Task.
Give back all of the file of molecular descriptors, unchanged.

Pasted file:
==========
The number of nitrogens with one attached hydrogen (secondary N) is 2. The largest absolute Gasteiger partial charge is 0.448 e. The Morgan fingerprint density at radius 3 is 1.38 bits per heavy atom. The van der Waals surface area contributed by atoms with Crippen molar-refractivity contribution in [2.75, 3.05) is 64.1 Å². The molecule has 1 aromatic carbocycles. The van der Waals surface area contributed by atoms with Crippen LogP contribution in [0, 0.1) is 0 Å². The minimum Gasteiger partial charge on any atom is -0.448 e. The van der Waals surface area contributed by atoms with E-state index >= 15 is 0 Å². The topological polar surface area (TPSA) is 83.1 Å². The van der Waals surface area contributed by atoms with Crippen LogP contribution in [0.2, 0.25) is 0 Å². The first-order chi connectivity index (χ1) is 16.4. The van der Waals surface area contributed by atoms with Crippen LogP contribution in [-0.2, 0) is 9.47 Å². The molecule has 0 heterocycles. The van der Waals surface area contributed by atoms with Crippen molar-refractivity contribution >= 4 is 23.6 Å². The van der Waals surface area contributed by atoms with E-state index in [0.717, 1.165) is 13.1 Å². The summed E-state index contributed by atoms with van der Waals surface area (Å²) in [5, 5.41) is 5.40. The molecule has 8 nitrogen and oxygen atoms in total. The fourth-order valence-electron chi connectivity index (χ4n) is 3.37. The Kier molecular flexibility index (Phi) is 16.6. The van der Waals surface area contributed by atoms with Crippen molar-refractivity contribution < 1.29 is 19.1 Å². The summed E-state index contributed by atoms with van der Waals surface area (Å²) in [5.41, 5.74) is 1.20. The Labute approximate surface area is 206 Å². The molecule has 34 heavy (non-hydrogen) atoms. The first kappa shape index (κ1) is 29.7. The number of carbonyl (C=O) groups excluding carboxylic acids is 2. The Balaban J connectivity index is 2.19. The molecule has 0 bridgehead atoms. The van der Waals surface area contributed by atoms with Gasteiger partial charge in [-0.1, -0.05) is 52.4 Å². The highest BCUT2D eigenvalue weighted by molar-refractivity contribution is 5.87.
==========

The number of nitrogens with one attached hydrogen (secondary N) is 2. The largest absolute Gasteiger partial charge is 0.448 e. The Morgan fingerprint density at radius 3 is 1.38 bits per heavy atom. The van der Waals surface area contributed by atoms with Crippen molar-refractivity contribution in [2.75, 3.05) is 64.1 Å². The molecule has 1 aromatic carbocycles. The van der Waals surface area contributed by atoms with Crippen LogP contribution in [0, 0.1) is 0 Å². The minimum Gasteiger partial charge on any atom is -0.448 e. The van der Waals surface area contributed by atoms with E-state index >= 15 is 0 Å². The topological polar surface area (TPSA) is 83.1 Å². The van der Waals surface area contributed by atoms with Crippen LogP contribution in [0.2, 0.25) is 0 Å². The first-order chi connectivity index (χ1) is 16.4. The van der Waals surface area contributed by atoms with Crippen LogP contribution in [-0.2, 0) is 9.47 Å². The molecule has 0 heterocycles. The van der Waals surface area contributed by atoms with Crippen molar-refractivity contribution >= 4 is 23.6 Å². The van der Waals surface area contributed by atoms with E-state index in [0.717, 1.165) is 13.1 Å². The summed E-state index contributed by atoms with van der Waals surface area (Å²) in [5, 5.41) is 5.40. The molecule has 8 nitrogen and oxygen atoms in total. The fourth-order valence-electron chi connectivity index (χ4n) is 3.37. The Kier molecular flexibility index (Phi) is 16.6. The van der Waals surface area contributed by atoms with Crippen molar-refractivity contribution < 1.29 is 19.1 Å². The summed E-state index contributed by atoms with van der Waals surface area (Å²) in [5.41, 5.74) is 1.20. The Labute approximate surface area is 206 Å². The molecule has 34 heavy (non-hydrogen) atoms. The first kappa shape index (κ1) is 29.7. The number of carbonyl (C=O) groups excluding carboxylic acids is 2. The Balaban J connectivity index is 2.19. The molecule has 0 bridgehead atoms. The van der Waals surface area contributed by atoms with Gasteiger partial charge in [-0.1, -0.05) is 52.4 Å². The highest BCUT2D eigenvalue weighted by molar-refractivity contribution is 5.87.